I have received thanks and praise from the place I am temping for and it seemed like they would be open to hiring me full time, so I talked to the CFO today and told him I got an offer but I did not accept it. I said that over the course of my first week, I have enjoyed the work and the organisation and I am interested in the position that will open up, but my wife is telling me I should take the job offer. The CFO told me that they are planning on posting the job internally only, meaning I will be the only qualified candidate and they have to do it that way to follow the rules. He has not said anything about salary yet. EDIT: The bottom end of the salary range will be right around my old salary. The top end will be what the exiting guy got. Most likely, it will be somewhere in between - so a raise, but not a huge raise.

Unfortunately, they will be downgrading the title from Director to Manager. So they are probably looking to pay the new person less than the guy that is leaving. The guy that is leaving is currently making 15% more than I was at my old position. Whoever takes this position will report directly to the CFO and has one person that directly reports to him. I have had some managerial experience in the past, but have never had a manager title or any direct reports, so this position would be a promotion. So far, the CFO and the direct report seem to be nice people that I get along with. The work is no where near as interesting as the job at the state agency.

The position that I have been offered is an entry level position with a state agency. The benefits are good and the work is interesting. I am the perfect candidate for this job. Too perfect essentially because they can’t pay me what I feel I am worth. 5 years ago, I would have jumped at it. The camaraderie there is top notch. Two of the people working there are people from my old agency two employers ago (not sure how great the camaraderie is right now with everyone working remotely though). Since they are a state agency, there is a chance that there won’t be any raises until the state budget bounces back from COVID. Aside from those annual raises that depend on the budget, the promotion track is no more than a 10% raise every 3 years. So I could be stuck at the lower pay until the start of 2024 in the worst case scenario.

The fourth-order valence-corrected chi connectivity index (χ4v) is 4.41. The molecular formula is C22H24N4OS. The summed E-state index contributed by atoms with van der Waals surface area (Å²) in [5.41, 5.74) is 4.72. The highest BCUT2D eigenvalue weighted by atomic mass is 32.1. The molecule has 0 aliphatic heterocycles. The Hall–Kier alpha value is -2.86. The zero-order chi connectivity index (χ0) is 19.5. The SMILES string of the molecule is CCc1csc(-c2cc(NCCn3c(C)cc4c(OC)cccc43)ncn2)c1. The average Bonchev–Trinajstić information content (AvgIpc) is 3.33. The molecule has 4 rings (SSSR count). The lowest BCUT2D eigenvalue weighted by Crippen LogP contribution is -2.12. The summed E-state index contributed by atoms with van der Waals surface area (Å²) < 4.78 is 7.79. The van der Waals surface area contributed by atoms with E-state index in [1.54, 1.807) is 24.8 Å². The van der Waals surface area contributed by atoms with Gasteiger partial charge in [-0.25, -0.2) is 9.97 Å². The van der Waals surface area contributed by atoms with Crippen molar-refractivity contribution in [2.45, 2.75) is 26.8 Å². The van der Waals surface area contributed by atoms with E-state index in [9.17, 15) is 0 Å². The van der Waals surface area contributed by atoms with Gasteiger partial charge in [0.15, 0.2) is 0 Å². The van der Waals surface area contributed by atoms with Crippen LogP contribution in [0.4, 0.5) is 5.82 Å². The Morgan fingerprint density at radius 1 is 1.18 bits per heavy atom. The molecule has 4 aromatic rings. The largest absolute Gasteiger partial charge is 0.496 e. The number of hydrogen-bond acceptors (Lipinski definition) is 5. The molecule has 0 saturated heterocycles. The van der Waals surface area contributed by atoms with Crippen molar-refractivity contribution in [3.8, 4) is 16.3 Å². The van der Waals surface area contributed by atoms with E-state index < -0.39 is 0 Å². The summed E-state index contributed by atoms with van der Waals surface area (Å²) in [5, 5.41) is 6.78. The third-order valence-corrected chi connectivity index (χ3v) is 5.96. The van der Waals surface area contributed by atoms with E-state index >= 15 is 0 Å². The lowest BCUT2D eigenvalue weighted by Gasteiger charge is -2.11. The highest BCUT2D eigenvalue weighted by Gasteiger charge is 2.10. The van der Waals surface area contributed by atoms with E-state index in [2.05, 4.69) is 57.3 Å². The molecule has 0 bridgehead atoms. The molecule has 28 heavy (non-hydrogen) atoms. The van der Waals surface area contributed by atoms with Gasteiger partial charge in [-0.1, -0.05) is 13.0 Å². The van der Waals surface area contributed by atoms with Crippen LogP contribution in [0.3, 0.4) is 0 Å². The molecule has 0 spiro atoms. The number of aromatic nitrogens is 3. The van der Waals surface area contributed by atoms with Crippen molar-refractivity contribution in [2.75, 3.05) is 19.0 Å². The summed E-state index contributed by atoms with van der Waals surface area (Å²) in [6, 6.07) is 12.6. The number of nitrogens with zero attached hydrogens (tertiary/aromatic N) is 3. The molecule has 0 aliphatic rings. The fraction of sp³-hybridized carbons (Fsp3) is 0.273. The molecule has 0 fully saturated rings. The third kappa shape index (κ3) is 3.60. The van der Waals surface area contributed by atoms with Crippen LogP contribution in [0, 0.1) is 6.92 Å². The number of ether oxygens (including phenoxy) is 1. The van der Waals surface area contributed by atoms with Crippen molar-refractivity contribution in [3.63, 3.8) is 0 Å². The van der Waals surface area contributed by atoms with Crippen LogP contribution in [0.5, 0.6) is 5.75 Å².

This really is a “take the $5,000 or go for the new car behind one of the two doors” type Let’s Make A Deal decision. I am normally a “take the $5,000” guy, but I really don’t know when I’ll have a management opportunity like this again. It could be several years, and it I take the first job, it will probably be a decade if I decide to stay. Or, I could suck at this job after the guy training me leaves and they won’t hire me and I’ll have to just finish out the temp work, train a new person, and I’m back to unemployment. My wife will take months to forgive me if that happens.